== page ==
March 2, 2018

Further East
4 -min. read

Welcome to the first of our fortnightly dispatches from Further East HQ, where we showcase the biggest names attending Asia’s first barefoot travel show in Seminyak, Bali, this November. First up: the hotels whose architecture charms travellers from the outside in. From Singapore to the Maldives, this quartet’s interiors more than live up to the splendour of their bricks and mortar.

NAME: The Warehouse Hotel

Warehouse Hotel’s dreamy waterfront setting – via The Telegraph

LOCATION: Robertson Quay, Singapore

WHAT DO THEY AWAKEN IN TRAVELLERS? An industrial (re)evolution

Behind every great hotel is an even better story. For The Warehouse, its exposed brickwork and pristine white frontage conceal secrets from its former life – as a godown at the height of the Singaporean spice trade. Built in 1895, its waterfront setting was once a hive of trading and illicit activity. Meticulously restored in 2017 by architecture and design studio Asylum, it takes style cues from a blend of interior trends: think mid-century furniture, marble-topped washbasins and golden bathroom partitions. Warm yellow lighting and green accents mean the ambience is more inviting than industrial; yet the black cogs and wheels hanging from the ceiling mean its history is never far from guests’ minds.

At nightfall, its stark white form is reflected in the smooth waters of the Singapore river, while shimmering lights guide weary travellers home from the area’s plentiful food and beverage offerings. Unashamedly Singaporean in a place where globalisation is so prevalent, everything that guests see, taste, or smell is a product of the country itself. In 2018, The Warehouse is telling a brand new story: that of Singapore’s “new makers, creators and do-ers”, inspired by its original trailblazers.


NAME: Amilla Fushi

Via Yellowtrace

LOCATION: Baa Atoll, Maldives

WHAT DOES IT AWAKEN IN TRAVELLERS? Maldives, the minimalist way

It’s 2018 – a California King bed and Perspex-smooth infinity pool are not enough to lure in savvy travellers. For millennials, aesthetic is everything; and whether something will look good on the ‘gram is at least as important as comfort or affordability when it comes to choosing a hotel. Lucky, then, that Amilla Fushi is as close to visual perfection as any hotel we’ve found (no Valencia filter needed). With an aesthetic that’s more Miami than the Maldives, Amilla’s white cuboid-shaped villas are a refreshing antidote to thatched cabanas. Floating on ridiculously blue waters, these open-fronted villas are replete with wooden decking, outdoor rain showers and white ergonomic baths.

Via Holidayplace.co.uk

Minimalist needn’t mean sterile, though. When a hotel’s name translates literally to ‘My Island Home’, guests can expect baby-soft furnishings, lightweight linens and as attentive service as they could ever wish for.


NAME: Raffles

Via Agoda

LOCATION: Singapore

Colonial charm, revisited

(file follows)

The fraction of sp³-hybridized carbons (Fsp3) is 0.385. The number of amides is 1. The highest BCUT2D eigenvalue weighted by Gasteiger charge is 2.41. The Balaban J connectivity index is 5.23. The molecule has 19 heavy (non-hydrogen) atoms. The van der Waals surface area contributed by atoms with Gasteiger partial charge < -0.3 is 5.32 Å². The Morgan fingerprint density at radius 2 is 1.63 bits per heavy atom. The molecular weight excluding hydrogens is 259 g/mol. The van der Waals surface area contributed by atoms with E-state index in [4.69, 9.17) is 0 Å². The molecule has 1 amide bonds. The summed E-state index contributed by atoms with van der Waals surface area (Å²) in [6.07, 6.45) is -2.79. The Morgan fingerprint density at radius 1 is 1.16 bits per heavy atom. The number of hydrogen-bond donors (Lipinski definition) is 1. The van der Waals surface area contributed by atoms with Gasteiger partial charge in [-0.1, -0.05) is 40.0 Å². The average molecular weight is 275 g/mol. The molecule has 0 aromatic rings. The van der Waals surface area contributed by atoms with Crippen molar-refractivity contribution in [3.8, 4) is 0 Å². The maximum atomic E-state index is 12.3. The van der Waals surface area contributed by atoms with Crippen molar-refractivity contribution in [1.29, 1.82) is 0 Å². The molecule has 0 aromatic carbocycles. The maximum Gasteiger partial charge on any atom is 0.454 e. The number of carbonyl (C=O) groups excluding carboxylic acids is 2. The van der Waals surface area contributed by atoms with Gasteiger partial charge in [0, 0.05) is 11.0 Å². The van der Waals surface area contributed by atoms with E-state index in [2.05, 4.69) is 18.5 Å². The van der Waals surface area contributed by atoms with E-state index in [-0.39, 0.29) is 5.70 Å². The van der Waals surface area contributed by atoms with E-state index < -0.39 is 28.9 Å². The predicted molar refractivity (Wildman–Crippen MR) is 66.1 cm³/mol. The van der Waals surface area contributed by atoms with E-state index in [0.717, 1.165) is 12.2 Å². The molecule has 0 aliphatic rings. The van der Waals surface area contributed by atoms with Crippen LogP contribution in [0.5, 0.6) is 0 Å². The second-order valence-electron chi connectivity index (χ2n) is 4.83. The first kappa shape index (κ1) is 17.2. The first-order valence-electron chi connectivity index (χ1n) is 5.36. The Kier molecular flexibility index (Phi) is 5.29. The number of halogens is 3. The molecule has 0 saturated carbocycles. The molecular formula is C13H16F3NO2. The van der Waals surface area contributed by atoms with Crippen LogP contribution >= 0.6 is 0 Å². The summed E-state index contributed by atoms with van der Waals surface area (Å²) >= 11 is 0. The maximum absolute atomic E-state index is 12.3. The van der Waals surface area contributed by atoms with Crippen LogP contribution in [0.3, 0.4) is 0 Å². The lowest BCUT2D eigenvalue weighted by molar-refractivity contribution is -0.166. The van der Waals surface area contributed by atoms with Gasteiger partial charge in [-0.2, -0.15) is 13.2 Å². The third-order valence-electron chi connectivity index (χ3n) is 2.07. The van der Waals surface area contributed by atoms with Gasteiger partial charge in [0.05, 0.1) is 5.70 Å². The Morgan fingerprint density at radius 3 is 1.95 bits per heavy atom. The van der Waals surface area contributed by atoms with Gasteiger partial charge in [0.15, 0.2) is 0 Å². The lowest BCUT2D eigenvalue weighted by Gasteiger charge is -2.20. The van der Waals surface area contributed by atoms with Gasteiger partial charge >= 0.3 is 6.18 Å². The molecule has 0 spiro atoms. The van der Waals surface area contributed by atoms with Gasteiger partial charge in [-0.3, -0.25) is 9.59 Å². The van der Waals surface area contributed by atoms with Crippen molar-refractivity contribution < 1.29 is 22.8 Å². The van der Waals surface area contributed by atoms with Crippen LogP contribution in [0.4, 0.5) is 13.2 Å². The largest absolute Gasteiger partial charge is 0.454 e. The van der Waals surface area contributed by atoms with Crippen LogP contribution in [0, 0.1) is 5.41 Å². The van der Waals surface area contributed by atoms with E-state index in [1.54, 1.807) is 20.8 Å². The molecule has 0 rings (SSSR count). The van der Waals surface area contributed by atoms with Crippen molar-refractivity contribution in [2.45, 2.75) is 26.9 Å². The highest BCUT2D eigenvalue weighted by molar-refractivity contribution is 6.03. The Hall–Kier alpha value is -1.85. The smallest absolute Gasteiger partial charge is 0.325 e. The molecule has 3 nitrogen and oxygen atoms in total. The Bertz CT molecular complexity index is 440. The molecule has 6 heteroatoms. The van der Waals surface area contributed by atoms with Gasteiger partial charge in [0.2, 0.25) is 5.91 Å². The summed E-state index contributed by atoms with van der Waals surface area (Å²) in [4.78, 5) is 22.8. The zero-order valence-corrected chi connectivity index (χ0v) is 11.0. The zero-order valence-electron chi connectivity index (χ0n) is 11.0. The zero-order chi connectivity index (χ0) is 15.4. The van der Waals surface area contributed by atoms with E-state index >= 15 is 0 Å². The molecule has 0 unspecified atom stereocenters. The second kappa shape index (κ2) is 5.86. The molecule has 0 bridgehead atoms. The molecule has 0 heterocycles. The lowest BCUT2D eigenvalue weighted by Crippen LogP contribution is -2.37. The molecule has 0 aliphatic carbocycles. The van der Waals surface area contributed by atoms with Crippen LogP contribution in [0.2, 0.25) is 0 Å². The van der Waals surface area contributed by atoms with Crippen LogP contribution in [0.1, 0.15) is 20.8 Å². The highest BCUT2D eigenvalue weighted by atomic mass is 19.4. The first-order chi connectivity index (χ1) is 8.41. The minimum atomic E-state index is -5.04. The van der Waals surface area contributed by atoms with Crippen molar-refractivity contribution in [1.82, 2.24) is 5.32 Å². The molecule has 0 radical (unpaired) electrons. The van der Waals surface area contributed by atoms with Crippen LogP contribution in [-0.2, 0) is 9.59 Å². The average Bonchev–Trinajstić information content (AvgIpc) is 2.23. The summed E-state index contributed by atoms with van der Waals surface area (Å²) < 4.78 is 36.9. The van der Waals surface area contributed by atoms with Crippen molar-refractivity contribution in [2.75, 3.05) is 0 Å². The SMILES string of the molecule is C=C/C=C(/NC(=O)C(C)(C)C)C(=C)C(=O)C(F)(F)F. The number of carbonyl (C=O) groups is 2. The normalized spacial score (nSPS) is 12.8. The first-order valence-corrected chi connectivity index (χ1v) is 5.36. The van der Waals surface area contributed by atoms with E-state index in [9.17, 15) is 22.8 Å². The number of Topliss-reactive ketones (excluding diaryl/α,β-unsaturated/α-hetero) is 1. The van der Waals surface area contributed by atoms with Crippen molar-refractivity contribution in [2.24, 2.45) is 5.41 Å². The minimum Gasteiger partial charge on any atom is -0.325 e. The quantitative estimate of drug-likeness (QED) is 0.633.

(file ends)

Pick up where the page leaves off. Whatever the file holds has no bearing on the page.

Raffles Singapore’s client list reads like a who’s-who of the twentieth-century’s cultural and political elite: Rudyard Kipling, Queen Elizabeth II, Michael Jackson and Karl Lagerfeld have all hunkered down here. With architecture as majestic as theirs, though, they’ll never need to rely on namedropping. Named for Sir Thomas Stamford Raffles, the founder of modern Singapore, it’s one of the country’s oldest – and most impressive – landmarks. Declared a National Monument in 1987, it’s currently undergoing renovations – so guests will have to wait until mid-2018 to walk through its palm-fringed front doors, hallowed halls and majestic ballroom.

Via Sassy Mama Singapore

Now 130 years old, much of Raffles’ aesthetic remains unchanged: its arch-shaped windows, pristine courtyards and opulent décor are unlikely to be disturbed by the renovation. Until then, we’ll be dreaming of kicking back with a Singapore sling (yep, they were invented here) in a rattan rocking chair, an oasis of a calm in an often-frenzied city.



NAME: Naka Phuket

Via Clip Goo

LOCATION: Thailand

“Where equilibrium prevails” is Naka Phuket’s mantra – and one that can be interpreted in two ways. In the most literal sense, guests can expect to leave rebalanced, thanks to Naka’s holistic approach to wellness and wellbeing. Architecturally, it consists of 94 precariously yet perfectly balanced villas, jutting out from the hillside of Kamala Bay. The sea container-style villas, stacked atop one another, are carved from floor-to-ceiling glass and wood for a panoramic view of the rippling Andaman sea below. Shortlisted for World Building of the Year 2016, it lies just 10km from Phuket – yet feels triple the distance away.

Via Charming Palace Hotel

When designing the villas, architect Duangrit Bunnag envisioned a ‘forest’ of stone and glass villas that worked with, not against nature (and the trees and foliage that were already there). The result? Villas that are scattered among the vegetation, for a truly secluded retreat. A sense of equilibrium (that word again) is even imbued in the villa’s interiors, where the beds are perfectly aligned – to ensure guests find inner peace with the best possible view of the waves.